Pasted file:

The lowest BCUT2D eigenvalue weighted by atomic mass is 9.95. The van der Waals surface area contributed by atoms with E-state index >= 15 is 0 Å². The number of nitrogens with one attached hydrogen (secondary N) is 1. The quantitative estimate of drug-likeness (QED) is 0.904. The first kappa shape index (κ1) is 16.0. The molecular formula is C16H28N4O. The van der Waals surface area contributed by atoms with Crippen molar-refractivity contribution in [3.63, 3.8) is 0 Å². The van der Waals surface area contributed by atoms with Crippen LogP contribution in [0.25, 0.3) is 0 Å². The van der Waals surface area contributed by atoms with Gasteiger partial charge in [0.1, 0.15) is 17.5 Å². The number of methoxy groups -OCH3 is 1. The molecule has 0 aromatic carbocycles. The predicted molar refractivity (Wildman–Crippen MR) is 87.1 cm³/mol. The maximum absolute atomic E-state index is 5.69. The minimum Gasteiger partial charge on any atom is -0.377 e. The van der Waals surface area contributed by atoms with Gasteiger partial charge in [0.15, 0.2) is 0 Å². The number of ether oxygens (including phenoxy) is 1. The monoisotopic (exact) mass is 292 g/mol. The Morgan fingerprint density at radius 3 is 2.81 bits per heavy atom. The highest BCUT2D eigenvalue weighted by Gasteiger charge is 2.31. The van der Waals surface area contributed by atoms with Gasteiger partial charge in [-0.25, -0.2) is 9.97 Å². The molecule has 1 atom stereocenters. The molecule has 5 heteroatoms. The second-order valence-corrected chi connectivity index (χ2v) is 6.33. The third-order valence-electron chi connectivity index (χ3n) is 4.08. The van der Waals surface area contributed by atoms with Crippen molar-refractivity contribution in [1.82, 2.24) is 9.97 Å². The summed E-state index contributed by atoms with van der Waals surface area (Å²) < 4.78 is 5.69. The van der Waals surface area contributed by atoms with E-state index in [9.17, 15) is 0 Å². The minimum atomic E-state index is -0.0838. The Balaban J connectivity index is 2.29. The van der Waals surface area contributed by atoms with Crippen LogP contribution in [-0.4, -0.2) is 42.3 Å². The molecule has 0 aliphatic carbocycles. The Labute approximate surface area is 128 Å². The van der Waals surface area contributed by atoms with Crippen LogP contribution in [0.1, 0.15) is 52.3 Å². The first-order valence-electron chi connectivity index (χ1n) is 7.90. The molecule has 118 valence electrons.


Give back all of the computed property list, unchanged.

The lowest BCUT2D eigenvalue weighted by atomic mass is 9.95. The van der Waals surface area contributed by atoms with E-state index >= 15 is 0 Å². The number of nitrogens with one attached hydrogen (secondary N) is 1. The quantitative estimate of drug-likeness (QED) is 0.904. The first kappa shape index (κ1) is 16.0. The molecular formula is C16H28N4O. The van der Waals surface area contributed by atoms with Crippen molar-refractivity contribution in [3.63, 3.8) is 0 Å². The van der Waals surface area contributed by atoms with Crippen LogP contribution in [0.25, 0.3) is 0 Å². The van der Waals surface area contributed by atoms with Gasteiger partial charge in [0.1, 0.15) is 17.5 Å². The number of methoxy groups -OCH3 is 1. The molecule has 0 aromatic carbocycles. The predicted molar refractivity (Wildman–Crippen MR) is 87.1 cm³/mol. The maximum absolute atomic E-state index is 5.69. The minimum Gasteiger partial charge on any atom is -0.377 e. The van der Waals surface area contributed by atoms with Gasteiger partial charge in [0.15, 0.2) is 0 Å². The number of ether oxygens (including phenoxy) is 1. The monoisotopic (exact) mass is 292 g/mol. The Morgan fingerprint density at radius 3 is 2.81 bits per heavy atom. The highest BCUT2D eigenvalue weighted by Gasteiger charge is 2.31. The van der Waals surface area contributed by atoms with Gasteiger partial charge in [-0.25, -0.2) is 9.97 Å². The molecule has 1 atom stereocenters. The molecule has 5 heteroatoms. The second-order valence-corrected chi connectivity index (χ2v) is 6.33. The third-order valence-electron chi connectivity index (χ3n) is 4.08. The van der Waals surface area contributed by atoms with Crippen molar-refractivity contribution in [1.82, 2.24) is 9.97 Å². The summed E-state index contributed by atoms with van der Waals surface area (Å²) < 4.78 is 5.69. The van der Waals surface area contributed by atoms with E-state index in [9.17, 15) is 0 Å². The minimum atomic E-state index is -0.0838. The Balaban J connectivity index is 2.29. The van der Waals surface area contributed by atoms with Crippen LogP contribution in [-0.4, -0.2) is 42.3 Å². The molecule has 0 aliphatic carbocycles. The Labute approximate surface area is 128 Å². The van der Waals surface area contributed by atoms with Crippen LogP contribution in [0.1, 0.15) is 52.3 Å². The first-order valence-electron chi connectivity index (χ1n) is 7.90. The molecule has 118 valence electrons.